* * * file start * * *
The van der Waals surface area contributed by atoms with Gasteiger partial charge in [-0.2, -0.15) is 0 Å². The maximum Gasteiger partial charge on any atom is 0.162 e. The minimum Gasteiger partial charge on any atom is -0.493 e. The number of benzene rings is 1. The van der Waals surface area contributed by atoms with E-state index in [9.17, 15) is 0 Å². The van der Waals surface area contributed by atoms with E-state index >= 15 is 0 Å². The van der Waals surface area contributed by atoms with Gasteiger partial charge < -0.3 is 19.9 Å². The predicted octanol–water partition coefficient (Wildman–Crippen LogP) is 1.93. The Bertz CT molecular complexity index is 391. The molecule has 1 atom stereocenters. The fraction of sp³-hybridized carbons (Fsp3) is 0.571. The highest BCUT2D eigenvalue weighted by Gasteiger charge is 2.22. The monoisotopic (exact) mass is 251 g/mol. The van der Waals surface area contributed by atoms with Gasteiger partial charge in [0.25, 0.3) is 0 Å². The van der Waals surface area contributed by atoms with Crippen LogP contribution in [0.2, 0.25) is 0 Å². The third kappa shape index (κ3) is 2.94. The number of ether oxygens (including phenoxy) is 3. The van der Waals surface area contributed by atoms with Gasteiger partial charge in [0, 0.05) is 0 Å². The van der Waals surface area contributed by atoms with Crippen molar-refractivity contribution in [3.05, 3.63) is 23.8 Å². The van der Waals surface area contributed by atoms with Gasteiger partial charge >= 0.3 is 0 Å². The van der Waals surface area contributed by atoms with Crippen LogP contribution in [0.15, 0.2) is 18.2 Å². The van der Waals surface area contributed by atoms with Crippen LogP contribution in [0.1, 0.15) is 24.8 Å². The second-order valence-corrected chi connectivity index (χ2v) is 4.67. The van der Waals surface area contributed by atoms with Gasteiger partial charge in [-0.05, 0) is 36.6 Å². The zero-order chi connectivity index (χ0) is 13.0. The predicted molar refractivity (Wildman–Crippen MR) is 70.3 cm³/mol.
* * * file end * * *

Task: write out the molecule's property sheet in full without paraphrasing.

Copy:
The van der Waals surface area contributed by atoms with Gasteiger partial charge in [-0.2, -0.15) is 0 Å². The maximum Gasteiger partial charge on any atom is 0.162 e. The minimum Gasteiger partial charge on any atom is -0.493 e. The number of benzene rings is 1. The van der Waals surface area contributed by atoms with E-state index in [9.17, 15) is 0 Å². The van der Waals surface area contributed by atoms with E-state index >= 15 is 0 Å². The van der Waals surface area contributed by atoms with Gasteiger partial charge < -0.3 is 19.9 Å². The predicted octanol–water partition coefficient (Wildman–Crippen LogP) is 1.93. The Bertz CT molecular complexity index is 391. The molecule has 1 atom stereocenters. The fraction of sp³-hybridized carbons (Fsp3) is 0.571. The highest BCUT2D eigenvalue weighted by Gasteiger charge is 2.22. The monoisotopic (exact) mass is 251 g/mol. The van der Waals surface area contributed by atoms with Gasteiger partial charge in [0.25, 0.3) is 0 Å². The van der Waals surface area contributed by atoms with Crippen LogP contribution in [0.2, 0.25) is 0 Å². The third kappa shape index (κ3) is 2.94. The number of ether oxygens (including phenoxy) is 3. The van der Waals surface area contributed by atoms with Gasteiger partial charge in [0, 0.05) is 0 Å². The van der Waals surface area contributed by atoms with Crippen molar-refractivity contribution in [3.05, 3.63) is 23.8 Å². The van der Waals surface area contributed by atoms with Gasteiger partial charge >= 0.3 is 0 Å². The van der Waals surface area contributed by atoms with Crippen LogP contribution in [0.15, 0.2) is 18.2 Å². The van der Waals surface area contributed by atoms with Crippen LogP contribution in [0.1, 0.15) is 24.8 Å². The second-order valence-corrected chi connectivity index (χ2v) is 4.67. The van der Waals surface area contributed by atoms with Gasteiger partial charge in [-0.05, 0) is 36.6 Å². The zero-order chi connectivity index (χ0) is 13.0. The predicted molar refractivity (Wildman–Crippen MR) is 70.3 cm³/mol.